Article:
Ever wondered what it’d be like to relocate down under and travel around the country working as a nurse? We had a chat with Rachel Sullivan and Samuel Martin AKA Go Anywhere Nursing to get the inside scoop on working and playing in the Aussie sun.
Hi Guys. Where are you currently based?
Rachel – I’m in the Sunshine Coast doing day to day agency nursing.
Sam – I’m doing a contract working at a correctional facility in Queensland.
What nursing qualifications do you hold that have enabled you to nurse in Australia?
Rachel- I went to university in Canada at The University of Ottawa and completed my Bachelor of Science in Nursing. With proof of my education and my current registration in Canada I was able to gain my Australian nursing registration. I worked in Canada for a year and a half before I came over to Australia since all of the agencies that I have come across require a minimum of 12 months nursing experience before doing agency nursing. I discuss how to do this as an internationally trained nurse in more detail in our blog.
Sam- I completed a Bachelor of Nursing in 2011 at Southern Cross University in Lismore, NSW and got registered with AHPRA from there.
Where’s been the most unusual place nursing has taken you in Australia so far?
Rachel- I’ve nursed in most major cities like Brisbane, Sydney and Perth and smaller places like Hervey Bay and Sunshine Coast but I’m interested to go work in some more remote and rural areas. I’ve worked in lots of different specialities like medical, surgical, day surgery, recovery, ICU, and even some psych wards.
Sam- The most unusual two places I have worked so far are Nimbin and a maximum security prison. Nimbin has a very diverse patient population – with events like their annual MardiGrass we had patients presenting with drug overdose and being a rural country town we would have large walk in traumas. I also consider my time as a corrections nurse as unusual as it’s not a work place I expected to be exposed to when I finished university.
How long have you been nursing and travelling for?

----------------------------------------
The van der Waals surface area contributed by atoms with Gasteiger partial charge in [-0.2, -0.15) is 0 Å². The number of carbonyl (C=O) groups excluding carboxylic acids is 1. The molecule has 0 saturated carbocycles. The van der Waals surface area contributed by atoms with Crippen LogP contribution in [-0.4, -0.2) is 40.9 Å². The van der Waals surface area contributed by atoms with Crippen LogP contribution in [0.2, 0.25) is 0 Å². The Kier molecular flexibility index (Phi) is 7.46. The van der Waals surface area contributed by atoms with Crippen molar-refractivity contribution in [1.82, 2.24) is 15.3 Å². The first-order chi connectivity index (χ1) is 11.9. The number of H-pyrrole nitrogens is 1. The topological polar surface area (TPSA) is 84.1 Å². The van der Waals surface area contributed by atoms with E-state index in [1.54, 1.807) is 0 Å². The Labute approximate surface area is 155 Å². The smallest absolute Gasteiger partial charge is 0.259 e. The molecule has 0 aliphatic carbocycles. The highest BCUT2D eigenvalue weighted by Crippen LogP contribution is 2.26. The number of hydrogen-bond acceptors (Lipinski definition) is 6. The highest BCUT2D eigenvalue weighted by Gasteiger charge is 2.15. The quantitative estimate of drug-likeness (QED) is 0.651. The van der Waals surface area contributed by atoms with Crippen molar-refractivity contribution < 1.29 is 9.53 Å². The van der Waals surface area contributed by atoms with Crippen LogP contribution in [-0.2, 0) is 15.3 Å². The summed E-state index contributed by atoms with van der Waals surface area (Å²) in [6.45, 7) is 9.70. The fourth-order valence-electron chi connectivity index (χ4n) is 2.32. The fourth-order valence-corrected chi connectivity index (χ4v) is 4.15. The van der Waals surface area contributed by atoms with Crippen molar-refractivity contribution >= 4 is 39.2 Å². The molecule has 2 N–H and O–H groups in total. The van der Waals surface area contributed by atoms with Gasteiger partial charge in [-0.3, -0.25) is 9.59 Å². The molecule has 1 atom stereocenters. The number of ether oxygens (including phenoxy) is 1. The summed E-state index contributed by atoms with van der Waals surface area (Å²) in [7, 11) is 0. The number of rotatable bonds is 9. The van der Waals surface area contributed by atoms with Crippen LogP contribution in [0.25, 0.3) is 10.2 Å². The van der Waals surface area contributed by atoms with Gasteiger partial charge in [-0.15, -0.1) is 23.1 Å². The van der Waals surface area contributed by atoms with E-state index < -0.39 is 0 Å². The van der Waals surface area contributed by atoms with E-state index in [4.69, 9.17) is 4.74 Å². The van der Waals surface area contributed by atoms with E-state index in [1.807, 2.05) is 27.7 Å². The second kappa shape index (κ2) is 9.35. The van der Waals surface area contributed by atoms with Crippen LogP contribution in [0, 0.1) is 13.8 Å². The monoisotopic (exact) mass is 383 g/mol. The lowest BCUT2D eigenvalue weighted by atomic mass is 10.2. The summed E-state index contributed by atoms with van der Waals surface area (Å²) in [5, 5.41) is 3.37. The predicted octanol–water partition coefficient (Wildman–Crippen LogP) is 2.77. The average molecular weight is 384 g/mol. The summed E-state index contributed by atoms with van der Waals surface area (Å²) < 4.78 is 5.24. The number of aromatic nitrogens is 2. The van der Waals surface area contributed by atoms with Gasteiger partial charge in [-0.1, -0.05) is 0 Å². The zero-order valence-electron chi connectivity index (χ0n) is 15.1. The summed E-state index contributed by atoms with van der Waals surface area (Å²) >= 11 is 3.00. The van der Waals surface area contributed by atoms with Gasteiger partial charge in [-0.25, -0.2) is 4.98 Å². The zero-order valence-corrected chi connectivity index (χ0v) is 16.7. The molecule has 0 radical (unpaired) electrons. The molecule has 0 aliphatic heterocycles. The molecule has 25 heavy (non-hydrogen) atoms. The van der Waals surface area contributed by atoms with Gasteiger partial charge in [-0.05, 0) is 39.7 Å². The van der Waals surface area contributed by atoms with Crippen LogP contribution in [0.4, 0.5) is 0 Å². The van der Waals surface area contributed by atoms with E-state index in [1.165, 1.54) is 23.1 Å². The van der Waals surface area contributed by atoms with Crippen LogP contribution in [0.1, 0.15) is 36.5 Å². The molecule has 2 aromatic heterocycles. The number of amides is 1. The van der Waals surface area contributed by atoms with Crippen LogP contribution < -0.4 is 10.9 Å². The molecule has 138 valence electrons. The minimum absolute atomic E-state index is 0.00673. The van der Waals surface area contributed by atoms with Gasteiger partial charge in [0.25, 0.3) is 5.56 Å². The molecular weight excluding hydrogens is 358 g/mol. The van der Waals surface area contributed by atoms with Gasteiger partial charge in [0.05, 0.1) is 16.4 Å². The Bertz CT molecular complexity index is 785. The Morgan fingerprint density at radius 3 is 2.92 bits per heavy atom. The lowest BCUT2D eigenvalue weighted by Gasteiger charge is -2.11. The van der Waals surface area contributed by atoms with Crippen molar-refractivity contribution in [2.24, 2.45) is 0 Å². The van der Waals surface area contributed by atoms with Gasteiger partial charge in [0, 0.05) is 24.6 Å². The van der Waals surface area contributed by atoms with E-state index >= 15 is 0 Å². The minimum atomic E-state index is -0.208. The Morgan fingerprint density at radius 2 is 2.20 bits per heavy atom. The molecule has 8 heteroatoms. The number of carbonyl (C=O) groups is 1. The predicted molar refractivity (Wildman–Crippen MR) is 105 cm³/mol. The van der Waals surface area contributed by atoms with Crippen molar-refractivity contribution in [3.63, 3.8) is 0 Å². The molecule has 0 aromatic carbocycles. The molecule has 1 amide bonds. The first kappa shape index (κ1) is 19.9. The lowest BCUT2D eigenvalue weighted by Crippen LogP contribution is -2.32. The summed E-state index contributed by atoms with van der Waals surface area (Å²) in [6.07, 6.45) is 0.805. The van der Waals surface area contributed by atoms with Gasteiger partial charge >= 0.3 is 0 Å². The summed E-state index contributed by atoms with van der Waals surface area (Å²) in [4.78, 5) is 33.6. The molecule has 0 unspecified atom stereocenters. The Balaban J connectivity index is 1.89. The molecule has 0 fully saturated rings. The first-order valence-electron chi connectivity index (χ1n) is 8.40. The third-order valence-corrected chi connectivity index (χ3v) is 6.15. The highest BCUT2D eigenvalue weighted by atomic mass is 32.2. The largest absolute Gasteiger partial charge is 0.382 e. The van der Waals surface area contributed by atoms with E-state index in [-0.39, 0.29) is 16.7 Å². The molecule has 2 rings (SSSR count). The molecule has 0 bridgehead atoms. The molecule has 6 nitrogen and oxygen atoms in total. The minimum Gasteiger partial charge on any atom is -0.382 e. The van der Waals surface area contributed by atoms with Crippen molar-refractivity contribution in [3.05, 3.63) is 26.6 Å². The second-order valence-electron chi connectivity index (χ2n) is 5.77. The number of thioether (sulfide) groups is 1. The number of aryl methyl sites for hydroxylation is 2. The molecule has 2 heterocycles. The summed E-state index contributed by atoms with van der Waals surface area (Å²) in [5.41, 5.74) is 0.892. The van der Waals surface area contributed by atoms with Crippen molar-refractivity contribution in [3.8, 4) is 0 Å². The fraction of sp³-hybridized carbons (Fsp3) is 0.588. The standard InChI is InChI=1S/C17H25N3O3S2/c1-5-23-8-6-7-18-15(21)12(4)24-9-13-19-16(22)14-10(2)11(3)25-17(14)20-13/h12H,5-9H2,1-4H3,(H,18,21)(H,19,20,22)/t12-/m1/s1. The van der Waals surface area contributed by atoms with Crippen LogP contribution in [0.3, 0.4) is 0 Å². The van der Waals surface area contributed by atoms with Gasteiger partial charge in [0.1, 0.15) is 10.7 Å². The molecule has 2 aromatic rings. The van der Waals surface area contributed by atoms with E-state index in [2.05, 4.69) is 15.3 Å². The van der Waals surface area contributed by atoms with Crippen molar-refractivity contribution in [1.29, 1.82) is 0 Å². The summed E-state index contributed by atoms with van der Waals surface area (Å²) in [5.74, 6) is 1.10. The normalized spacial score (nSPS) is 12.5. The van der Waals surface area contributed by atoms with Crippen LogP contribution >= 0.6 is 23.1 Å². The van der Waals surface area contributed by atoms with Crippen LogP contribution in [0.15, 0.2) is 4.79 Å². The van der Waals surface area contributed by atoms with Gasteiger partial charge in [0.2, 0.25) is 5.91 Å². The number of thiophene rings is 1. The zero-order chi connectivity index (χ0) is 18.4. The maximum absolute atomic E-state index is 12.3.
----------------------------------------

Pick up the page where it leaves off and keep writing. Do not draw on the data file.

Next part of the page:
Rachel- I have been nursing a bit over 3 years. I left Canada in August 2015 and have been using my nursing career to help me travel since.
Sam-I have been nursing since 2012 and travel nursing since 2015.
What made you want to take your nursing skills on the road with you?
Rachel – Part of what made me want to go into nursing was the dream of doing search and rescue nursing and volunteering abroad. Travel nursing seemed to me like a great start to that career path. I also enjoy travelling and didn’t want to just work in one place and only get to take trips on my days off, but to use my nursing skills to allow me to live anywhere I wanted.
Where’s been the most amazing place you’ve visited in Australia?
Sam- The whole east coast of Australia is magical. I’ve done a lot of travelling and still think the north coast of NSW is the best place in not only Australia but the world.
Rachel- For me, initially coming to Australia as a backpacker I’ve done a lot of the major tourist attractions. My highlights however have been some of the smaller hidden gems, my favourites being snorkelling with seals in Narooma, NSW, Jervis Bay just south of Sydney, and Wilsons Promontory in Victoria.
Where would you say are top 5 bucket list places to visit in Australia?
After seeing the main attractions we’d say:
Ningaloo Reef, WA
Daintree Forest, QLD
How does nursing in Australia compare to nursing in Canada?